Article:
A resignation at the Berkshire National Relief Fund

Changes were afoot at the Berkshire Committee of the National Relief Fund, which made small grants to individuals who were in reduced circumstances due to the war.

9 February 1918

The following letter from Mr F H Wright resigning his position as Hon. Secretary was read:

Jan. 12th 1918

Dear Sir Reginald

I think the time has arrived when I should resign the Secretaryship of the Berkshire National Relief Fund. You may remember that I undertook this Secretaryship at the pressing request of Sir Robert Mowbray when the war broke out in August 1914, and that I devoted the latter part of my summer vacation to the organization of that work. when I undertook the work, it was on the understanding that I might not be able to help after the College Term began, but the invaluable assistance rendered me by the Assistant Secretary, Miss Gladys Pott, enabled me to retain the nominal Secretaryship so long as Miss Pott was Assistant Secretary.

As you know, Miss Pott had to resign last year and inasmuch as there is no room available at the Shire Hall, where all the books and papers referring to the Fund are kept, it would appear to be better for the Secretaryship to be taken over by one of the County Officials and I am given to understand that Mr Chambers would be willing to undertake the work.

Believe me to remain
Yours faithfully
(Signed) Francis H Wright


Resolved: That the resignation be accepted with regret and that the Hon. Secretary be instructed to write to Mr Wright expressing the great appreciation felt by the Committee for all that he had done in organising and carrying on the work of the Committee.

Correspondence from the Foreign Office, the Government Committee and Mr Aldridge of Spencers Wood, relative to the case of Mrs Louise Swain, was read.

The Secretary reported that the Chairman and Mr Benyon had authorised a temporary allowance of 10/- a week for one month until Mrs Swain could obtain work.

A further letter was read from Mrs Swain stating she had been unable to obtain work, and after Mrs Swain had attended before the Committee, it was resolved that the allowance of 10/- should be continued to her for a further five weeks.

Application for a grant for the purpose of ploughing and fencing land at Lambourn was received from Mr E C Jennings of the Sheep Drove, Lambourn, and after his letter had been read and considered the application was refused.

National Relief Fund: Berkshire Committee minutes (C/CL/C6/4/1)

Who should get war bonuses?

The County Council’s Finance and General Purposes Committee met on 9 December 1916 to consider various war related matters, including the awarding of war bonuses to teachers and other council staff.

Under the arrangement with the Road Board of May, 1912, the Council were, during each of the five years commencing 1913-14, to expend a sum of £8,100 on main road improvements. The Highways and Bridges Committee, however, in view of existing war conditions, consider it better not to carry out any of the works which in the ordinary course would have been proceeded with this year…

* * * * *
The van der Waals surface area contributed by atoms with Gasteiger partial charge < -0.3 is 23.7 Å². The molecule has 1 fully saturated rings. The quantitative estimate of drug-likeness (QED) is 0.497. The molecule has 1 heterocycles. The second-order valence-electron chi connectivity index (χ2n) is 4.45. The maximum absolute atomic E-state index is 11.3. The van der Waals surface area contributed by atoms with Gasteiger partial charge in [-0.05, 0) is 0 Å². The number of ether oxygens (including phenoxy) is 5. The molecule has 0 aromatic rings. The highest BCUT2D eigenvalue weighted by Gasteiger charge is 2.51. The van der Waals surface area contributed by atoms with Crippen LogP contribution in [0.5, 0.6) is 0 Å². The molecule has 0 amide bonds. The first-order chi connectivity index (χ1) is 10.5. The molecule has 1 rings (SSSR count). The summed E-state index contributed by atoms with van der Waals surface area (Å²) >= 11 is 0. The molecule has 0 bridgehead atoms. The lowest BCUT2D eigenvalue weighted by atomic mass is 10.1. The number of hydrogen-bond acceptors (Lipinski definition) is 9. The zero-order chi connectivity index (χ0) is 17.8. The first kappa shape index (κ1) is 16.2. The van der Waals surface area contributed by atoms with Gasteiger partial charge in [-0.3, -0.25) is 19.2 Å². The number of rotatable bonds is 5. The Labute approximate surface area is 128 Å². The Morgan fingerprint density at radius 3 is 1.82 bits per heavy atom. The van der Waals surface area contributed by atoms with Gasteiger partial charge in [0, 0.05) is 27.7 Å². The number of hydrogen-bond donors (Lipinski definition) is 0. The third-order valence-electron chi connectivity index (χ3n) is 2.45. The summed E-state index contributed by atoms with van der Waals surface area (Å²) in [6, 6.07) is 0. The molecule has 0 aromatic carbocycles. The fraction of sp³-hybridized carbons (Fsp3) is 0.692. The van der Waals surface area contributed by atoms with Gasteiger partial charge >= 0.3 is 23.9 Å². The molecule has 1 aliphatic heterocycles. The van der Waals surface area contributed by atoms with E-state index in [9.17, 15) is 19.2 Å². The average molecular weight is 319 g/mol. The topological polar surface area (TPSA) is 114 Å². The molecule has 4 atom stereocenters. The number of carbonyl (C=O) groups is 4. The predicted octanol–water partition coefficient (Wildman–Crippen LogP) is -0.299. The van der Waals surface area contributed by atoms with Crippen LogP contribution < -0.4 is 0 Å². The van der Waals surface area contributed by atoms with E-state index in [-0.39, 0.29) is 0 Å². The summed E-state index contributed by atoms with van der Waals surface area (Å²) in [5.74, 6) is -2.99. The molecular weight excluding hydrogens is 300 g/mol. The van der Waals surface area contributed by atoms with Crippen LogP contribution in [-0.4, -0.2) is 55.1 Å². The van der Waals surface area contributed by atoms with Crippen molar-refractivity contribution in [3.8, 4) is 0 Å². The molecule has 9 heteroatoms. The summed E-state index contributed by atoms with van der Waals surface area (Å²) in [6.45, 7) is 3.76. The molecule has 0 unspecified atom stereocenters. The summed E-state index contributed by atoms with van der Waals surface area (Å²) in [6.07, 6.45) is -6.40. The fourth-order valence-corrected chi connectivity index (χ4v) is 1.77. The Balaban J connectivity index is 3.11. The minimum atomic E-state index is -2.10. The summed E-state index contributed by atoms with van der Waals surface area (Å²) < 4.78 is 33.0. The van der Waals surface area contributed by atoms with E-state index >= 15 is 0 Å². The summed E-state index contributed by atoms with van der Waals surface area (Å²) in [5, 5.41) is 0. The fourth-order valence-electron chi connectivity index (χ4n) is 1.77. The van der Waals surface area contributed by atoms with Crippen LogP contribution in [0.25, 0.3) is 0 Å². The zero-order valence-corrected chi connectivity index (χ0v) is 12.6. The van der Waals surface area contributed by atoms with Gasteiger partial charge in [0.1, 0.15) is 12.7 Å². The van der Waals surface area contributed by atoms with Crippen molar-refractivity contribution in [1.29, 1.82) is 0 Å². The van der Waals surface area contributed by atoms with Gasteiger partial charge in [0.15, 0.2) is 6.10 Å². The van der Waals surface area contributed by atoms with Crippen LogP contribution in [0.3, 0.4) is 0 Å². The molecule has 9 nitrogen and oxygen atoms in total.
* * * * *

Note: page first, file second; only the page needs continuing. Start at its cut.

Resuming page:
The Committee have had under consideration a report and a supplementary estimate from the Education Committee on the subject of war bonuses, and having fully considered the whole question in relation to the bonuses granted in other Departments, have adopted the proposals of the Education Committee and recommend that a temporary war bonus not exceeding 3/- per week be granted to certain of the lower paid teachers as follows, namely:

Supplementary Teachers. Single, about 246 in number, all female, whose salary (including the proposed bonus) does not exceed £65 per annum.
Uncertificated Teachers. Single, about 161 1in number, all but one female, whose salary (including the proposed bonus) does not exceed £75 per annum.
Certificated Teachers and Head Mistresses. Single, about 104 in number, mainly female, whose salary (including the proposed bonus) does not exceed £104 per annum.

Note: There are a few married teachers in each of the above three classes in addition to the numbers given, but it is thought that the husband’s earnings will in such cases render a bonus unnecessary.
Married Head and Certificated Assistant Masters. About 37 in number, whose total income (including the proposed bonus) does not exceed £156 per annum.
Any special cases of hardship to be considered on their merits.
The bonus to commence from 1 January 1917, and all existing teachers of the above classes to be eligible for it.

School Attendance Officers
That a similar bonus be allowed to male School Attendance Officers whose total income (including the proposed war bonus) does not exceed the scale set out above.

A temporary war bonus not exceeding 3/- per week to be allowed to all unmarried teachers whose salary does not exceed £104 per annum, and to married teachers whose joint income does not exceed £156 per annum; the bonus to be paid only to teachers appointed and working in the schools prior to 1 January 1916, and to recommence from 1 January 1917.

Any special cases of hardship to be considered on their merits.

Pupil Teachers
It is not suggested that the war bonus should be given to pupil teachers, student teachers, or monitresses.

School Cleaners, &c
The question of war bonuses to school cleaners, &c, the committee have referred to the Education Works Sub-committee to consider such cases on merits having regard to all the circumstances…

Shire Hall: Caretakers and Cleaners
Applications have also been received from the caretakers and cleaners at the Shire Hall. The Committee have reviewed the existing conditions in each of these cases, but are unable to recommend that the applications be acceded to.

Report of Finance and General Purposes Committee, 9 December 1916, in Berkshire County Council minutes (C/CL/C1/1/19)